To allow more consistency with the definitions used in the valuation studies, we categorize the ecosystem services included in the dataset differently than in previous wetland meta-analyses, The services are: (1) fisheries, which depict the value of fish and shellfish supported by mangrove forests, including support as nursery and breeding grounds, (2) forestry, which includes timber, fuel wood, charcoal, and other forestry products, (3) recreation, which includes tourism and research expenditures, (4) storm protection and coastal protection and stabilization, (5) carbon sequestration, (6) nonuse values, including option, bequest and existence values, (7) water and air purification as well as waste assimilation, (8) nutrient retention, (9) biodiversity and (10) traditional uses from hunting, fishing and gathering. The last category includes a value that incorporated elements of both forestry and fisheries without segregating them into separate values and so was listed as a separate category.
Table 3. Quantities of goods provided by mangrove forests (ha−1·yr−1).
Table 3. Quantities of goods provided by mangrove forests (ha−1·yr−1).
VariableObs.MeanStd. Dev.MinMaxMedian
Fish, shellfish, molluscs (Kg) *29539748102,500126
Shrimp (Kg)221461196349109
Timber (Kg)35,9766,65828913,3004,340
Timber (m3)13641135
Fuel wood, charcoal (Kg)65,14011,393628,370511
Fuel wood, charcoal (m3)7102102223092
Carbon (Mg)**345.2715.410.0290.51.69
* Two observations also include shrimp. ** Mg = metric ton = 106 g.
Table 3 shows that all goods are quantified in Kg., while timber, fuel wood and charcoal are further quantified in some studies in terms of m3. In describing the productivities, we aggregated fish and shellfish together, but left shrimp separate since studies often focus on shrimp because of its higher value. It is not feasible to compare productivities across services because of their heterogeneity. Fisheries, either on-shore or off-shore, that depend on mangroves produce an average of 539 Kg·ha−1·yr−1 of fish and shellfish and146 Kg·ha−1·yr−1of shrimp. These averages lie within the value ranges found by other studies [16,64]. Mangrove forests produce on average 5976 Kg ha−1·yr−1 of timber and 5140 Kg ha−1·yr−1 of fuel wood and charcoal. The forests further sequester an annual mean of 5.27 Mg of carbon ha−1·yr−1. All medians are lower than the means, indicating skewed value distributions. However, some services are much more heavily skewed with long right tails, such fish and shellfish, carbon, and timber (Kg).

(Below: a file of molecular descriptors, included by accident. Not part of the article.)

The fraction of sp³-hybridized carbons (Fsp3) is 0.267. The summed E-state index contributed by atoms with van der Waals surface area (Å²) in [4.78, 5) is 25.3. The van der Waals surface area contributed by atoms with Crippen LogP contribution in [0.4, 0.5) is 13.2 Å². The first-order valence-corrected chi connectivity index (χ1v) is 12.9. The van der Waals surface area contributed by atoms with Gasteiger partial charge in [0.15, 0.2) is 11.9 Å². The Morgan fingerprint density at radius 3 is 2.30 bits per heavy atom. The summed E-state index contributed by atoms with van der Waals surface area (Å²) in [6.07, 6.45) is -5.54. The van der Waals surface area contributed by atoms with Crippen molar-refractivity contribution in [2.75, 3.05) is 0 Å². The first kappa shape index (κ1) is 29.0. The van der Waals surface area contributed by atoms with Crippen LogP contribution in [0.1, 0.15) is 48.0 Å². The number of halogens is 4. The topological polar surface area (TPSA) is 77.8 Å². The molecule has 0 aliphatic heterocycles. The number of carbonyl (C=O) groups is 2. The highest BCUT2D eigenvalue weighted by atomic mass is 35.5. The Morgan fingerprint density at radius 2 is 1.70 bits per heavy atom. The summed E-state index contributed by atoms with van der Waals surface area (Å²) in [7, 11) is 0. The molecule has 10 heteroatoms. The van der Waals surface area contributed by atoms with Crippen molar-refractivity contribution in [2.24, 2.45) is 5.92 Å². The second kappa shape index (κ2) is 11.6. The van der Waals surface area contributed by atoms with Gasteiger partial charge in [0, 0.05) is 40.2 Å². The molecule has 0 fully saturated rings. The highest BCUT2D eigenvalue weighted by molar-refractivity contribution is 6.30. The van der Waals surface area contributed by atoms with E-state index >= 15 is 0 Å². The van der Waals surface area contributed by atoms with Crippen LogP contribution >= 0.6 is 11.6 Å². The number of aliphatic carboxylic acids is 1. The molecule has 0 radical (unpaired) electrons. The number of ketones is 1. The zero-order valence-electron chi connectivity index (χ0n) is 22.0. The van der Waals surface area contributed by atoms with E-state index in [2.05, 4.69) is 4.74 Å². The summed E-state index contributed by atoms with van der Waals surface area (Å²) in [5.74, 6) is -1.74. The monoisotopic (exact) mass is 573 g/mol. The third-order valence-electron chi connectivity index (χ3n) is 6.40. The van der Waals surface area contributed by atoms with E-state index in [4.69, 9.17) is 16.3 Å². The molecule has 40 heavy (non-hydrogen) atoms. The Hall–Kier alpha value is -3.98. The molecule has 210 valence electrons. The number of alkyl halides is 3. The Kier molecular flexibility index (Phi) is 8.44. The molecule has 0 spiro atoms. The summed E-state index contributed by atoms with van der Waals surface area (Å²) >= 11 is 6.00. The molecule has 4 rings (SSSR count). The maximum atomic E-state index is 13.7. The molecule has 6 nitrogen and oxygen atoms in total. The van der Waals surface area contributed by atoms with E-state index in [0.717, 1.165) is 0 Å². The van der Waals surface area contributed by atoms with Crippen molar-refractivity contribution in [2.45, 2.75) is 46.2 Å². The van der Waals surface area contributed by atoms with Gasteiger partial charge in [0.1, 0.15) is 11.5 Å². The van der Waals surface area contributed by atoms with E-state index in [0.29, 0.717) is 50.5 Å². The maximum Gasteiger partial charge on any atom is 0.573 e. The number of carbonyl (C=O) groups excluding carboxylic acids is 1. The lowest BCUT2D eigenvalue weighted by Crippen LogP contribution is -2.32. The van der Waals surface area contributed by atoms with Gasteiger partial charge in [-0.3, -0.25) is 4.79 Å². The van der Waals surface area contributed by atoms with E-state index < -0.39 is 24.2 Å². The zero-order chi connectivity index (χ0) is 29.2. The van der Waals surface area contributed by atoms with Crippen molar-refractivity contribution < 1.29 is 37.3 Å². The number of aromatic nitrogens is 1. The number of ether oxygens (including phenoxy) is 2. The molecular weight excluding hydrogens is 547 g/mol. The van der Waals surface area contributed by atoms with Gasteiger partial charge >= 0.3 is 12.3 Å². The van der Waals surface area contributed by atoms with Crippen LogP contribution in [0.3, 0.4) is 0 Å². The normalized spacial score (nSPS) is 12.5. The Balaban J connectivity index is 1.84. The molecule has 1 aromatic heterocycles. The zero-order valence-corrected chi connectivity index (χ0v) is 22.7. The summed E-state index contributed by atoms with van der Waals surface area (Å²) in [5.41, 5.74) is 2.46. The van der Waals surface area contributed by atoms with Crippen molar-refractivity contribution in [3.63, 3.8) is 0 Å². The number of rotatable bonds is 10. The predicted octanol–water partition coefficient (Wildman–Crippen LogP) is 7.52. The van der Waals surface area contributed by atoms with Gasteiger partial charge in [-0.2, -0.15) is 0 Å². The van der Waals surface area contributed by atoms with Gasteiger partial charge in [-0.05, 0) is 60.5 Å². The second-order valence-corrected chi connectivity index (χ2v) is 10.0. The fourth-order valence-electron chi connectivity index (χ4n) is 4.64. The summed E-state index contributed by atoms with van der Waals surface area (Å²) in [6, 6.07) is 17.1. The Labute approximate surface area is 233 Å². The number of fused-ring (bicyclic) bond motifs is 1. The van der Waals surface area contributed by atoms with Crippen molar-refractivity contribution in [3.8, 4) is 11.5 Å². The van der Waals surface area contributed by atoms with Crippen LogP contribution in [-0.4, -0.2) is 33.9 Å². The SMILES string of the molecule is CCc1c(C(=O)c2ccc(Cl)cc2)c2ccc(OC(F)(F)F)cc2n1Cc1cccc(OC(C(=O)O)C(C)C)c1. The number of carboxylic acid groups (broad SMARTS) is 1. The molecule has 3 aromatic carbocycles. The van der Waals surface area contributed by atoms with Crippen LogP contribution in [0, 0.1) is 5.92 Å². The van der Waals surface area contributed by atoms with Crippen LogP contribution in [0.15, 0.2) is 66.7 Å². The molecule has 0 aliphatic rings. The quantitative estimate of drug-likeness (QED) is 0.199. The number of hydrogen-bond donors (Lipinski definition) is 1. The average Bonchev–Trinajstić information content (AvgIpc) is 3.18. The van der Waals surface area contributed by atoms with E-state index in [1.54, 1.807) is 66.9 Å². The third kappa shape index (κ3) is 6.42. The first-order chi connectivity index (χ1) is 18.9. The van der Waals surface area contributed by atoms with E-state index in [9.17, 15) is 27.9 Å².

Figure 1 shows the distribution of observations by location. The observations are significantly concentrated in Asia [65]. The reason for this may be partly because mangroves in South and Southeast Asia account for 41.4% of the world’s mangroves [12]. Another reason may lie in the motivations behind many of the studies, which were to carry out a cost-benefit analysis of converting mangroves to alternative uses, such as shrimp aquaculture or to quantify the cost of overexploiting mangroves for extractive purposes. We expect that these uses of mangroves are relatively more prevalent in Southeast Asia than they are in North America or Africa and the Middle East. Evidence of this may be found in Brander et al. [17], who employ 80 wetland studies comprising 215 observations, over half of which are concentrated in North America. When examining the distribution of observations in their study according to type of wetland service, we find that the number of amenity and recreation observations account for a significantly larger proportion of total observations than in our study (see Table 4). Accordingly, we may infer that the study location affects the type of ecosystem service being evaluated [66].
Figure 1. Distribution of observations by continent.
Figure 1. Distribution of observations by continent.
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Table 4 presents summary statistics for valuations by type of service. The observations representing total economic values, and which have been excluded from the analysis, lie in the range of $2,772 to $80,334 US$ ha−1·yr−1 with a mean of $28,662 US$ ha−1·yr−1 and a median of $3,847 US$ ha−1·yr−1. This indicates a heavily left-skewed distribution, a characteristic that is also found among per hectare values distributed according to type of service and method of valuation (see Table 4 and Table 5, respectively). As is evident in Table 4, the highest average service value is forestry ($38,115) followed closely by recreation and tourism ($37,927), while the lowest is nutrient retention ($44). However, due to the highly skewed nature of the data, the medians portray a different picture. Nonuse values have the highest median by a large margin ($15,212), followed by purification and waste assimilation services ($5,801) and coastal protection ($3,604). Hence, indirect use and nonuse values have higher medians than direct use values.
Table 4. Summary statistics for mangrove valuations by type of service (in US$ ha−1·yr−1).
Table 4. Summary statistics for mangrove valuations by type of service (in US$ ha−1·yr−1).
Coastal protection293,11610.458,0443,604
Recreation & tourism1437,9271.74507,3681,079
Nutrient retention144---
Carbon sequestration796739.894,265211